Change: Covid-19 impact on Malaysian gurdwaras 

Covid-19 pandemic has turned many things upside down. Gurdwaras need to re-look at all present processes and systems to see where they can improve, and change. HEERA SINGH takes a look.

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By Heera Singh | OPINION |

The recent Covid-19 pandemic has forced the whole world to undergo immense changes. Almost every facet of life has been affected. The way we live and socialise with each other, the way we work and communicate and the way we go about our daily routine has been impacted drastically. Health has become paramount in our lives today.

This change has also affected the way we worship and carry out our religious activities. These are necessary in order to halt this pandemic. From that perspective, the Government has put in a strict standard operating procedure (SOP) in regards all houses of worship which are:

  • All devotees above the age of 70 years and children below the age of 12 are not permitted to attend worship activities for now.
  • Devotees who have health issues will not be encouraged to attend.
  • All places of worship are allowed to operate with a capacity limit of 1/3 of the number of devotees for the place of worship.

This pandemic has also affected the Sikh community in Malaysia. For example the Malacca annual festival in commemoration of Baba Sohan Singh in May was cancelled. Congregation of worshippers were not allowed in Gurdwaras until only recently. My view is that all this was inevitable as the Gurdwara had to comply with government SOPs and the gurdwara management committees (GMCs) had to also consider the health and safety of the congregation (sangat) above and beyond anything else.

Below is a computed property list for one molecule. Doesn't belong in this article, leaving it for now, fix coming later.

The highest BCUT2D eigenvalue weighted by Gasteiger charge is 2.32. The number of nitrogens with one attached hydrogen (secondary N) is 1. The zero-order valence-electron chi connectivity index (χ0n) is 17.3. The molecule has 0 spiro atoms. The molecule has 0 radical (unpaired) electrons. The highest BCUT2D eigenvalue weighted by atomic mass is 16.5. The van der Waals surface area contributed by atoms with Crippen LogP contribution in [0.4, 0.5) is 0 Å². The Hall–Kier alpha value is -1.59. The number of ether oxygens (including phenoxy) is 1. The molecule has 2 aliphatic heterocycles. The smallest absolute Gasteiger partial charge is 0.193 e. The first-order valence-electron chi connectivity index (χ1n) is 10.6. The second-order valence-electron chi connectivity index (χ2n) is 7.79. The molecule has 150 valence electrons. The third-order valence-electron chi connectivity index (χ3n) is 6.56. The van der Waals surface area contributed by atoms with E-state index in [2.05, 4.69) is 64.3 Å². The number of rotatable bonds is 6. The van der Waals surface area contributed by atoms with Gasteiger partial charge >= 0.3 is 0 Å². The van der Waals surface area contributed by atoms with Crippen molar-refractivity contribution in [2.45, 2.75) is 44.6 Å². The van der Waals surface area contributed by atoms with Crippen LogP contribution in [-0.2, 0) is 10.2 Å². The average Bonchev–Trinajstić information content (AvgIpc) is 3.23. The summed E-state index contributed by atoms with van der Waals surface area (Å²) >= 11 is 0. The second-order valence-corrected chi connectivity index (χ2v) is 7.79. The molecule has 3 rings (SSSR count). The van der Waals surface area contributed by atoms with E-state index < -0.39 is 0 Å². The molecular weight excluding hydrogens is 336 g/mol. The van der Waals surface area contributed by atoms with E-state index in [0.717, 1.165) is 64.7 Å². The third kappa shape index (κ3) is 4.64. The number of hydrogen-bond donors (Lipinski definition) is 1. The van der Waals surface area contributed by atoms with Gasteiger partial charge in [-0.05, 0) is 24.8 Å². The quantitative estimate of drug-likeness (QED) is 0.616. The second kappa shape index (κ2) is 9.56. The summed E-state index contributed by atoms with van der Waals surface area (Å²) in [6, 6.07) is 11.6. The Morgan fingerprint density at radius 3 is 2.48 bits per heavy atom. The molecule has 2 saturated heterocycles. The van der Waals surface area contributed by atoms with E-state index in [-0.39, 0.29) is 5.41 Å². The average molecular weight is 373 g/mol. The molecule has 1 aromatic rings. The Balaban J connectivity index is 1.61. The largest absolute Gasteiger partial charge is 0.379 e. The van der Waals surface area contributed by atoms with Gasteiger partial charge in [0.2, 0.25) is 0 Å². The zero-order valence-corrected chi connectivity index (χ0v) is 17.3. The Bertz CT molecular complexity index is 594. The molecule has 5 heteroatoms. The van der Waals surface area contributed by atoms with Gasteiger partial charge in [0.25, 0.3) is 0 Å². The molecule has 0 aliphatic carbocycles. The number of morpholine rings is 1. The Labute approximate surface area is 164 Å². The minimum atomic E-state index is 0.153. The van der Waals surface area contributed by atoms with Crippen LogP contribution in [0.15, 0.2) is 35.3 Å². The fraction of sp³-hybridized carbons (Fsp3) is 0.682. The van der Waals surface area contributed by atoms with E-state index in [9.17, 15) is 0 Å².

Hence, in my view, this is a time for all Gurdwaras to institute changes to fight the pandemic. At the same time, GMCs should also take advantage of the pandemic to institute positive changes in the way they run religious and other services in Gurdwaras.

Some of these recommended changes are as follows:

Minimising the risk of Covid-19
  1. All individuals entering Gurdwaras must have their relevant details recorded, either digitally or manually.
  2. Temperatures of all worshippers must be taken and if it is 37 Centigrade or higher, then they will not be allowed in.
  3. Hand washing should be made mandatory for all worshippers on entering the Gurdwara. Hence it must be ensured that there are adequate hand washing facilities at strategic locations in the Gurdwara. Many may not want to use sanitisers as it contains alcohol and hence this makes it more critical to have washing basins at convenient spots.
  4. At the prayer hall, social distancing rules should be strictly adhered to by having marks on the floor where each person should sit. These marking could be done with masking tape for example.
  5. It should be mandatory for all worshippers to wear masks.
  6. Those who have ailments or are sick should not be allowed to attend prayers.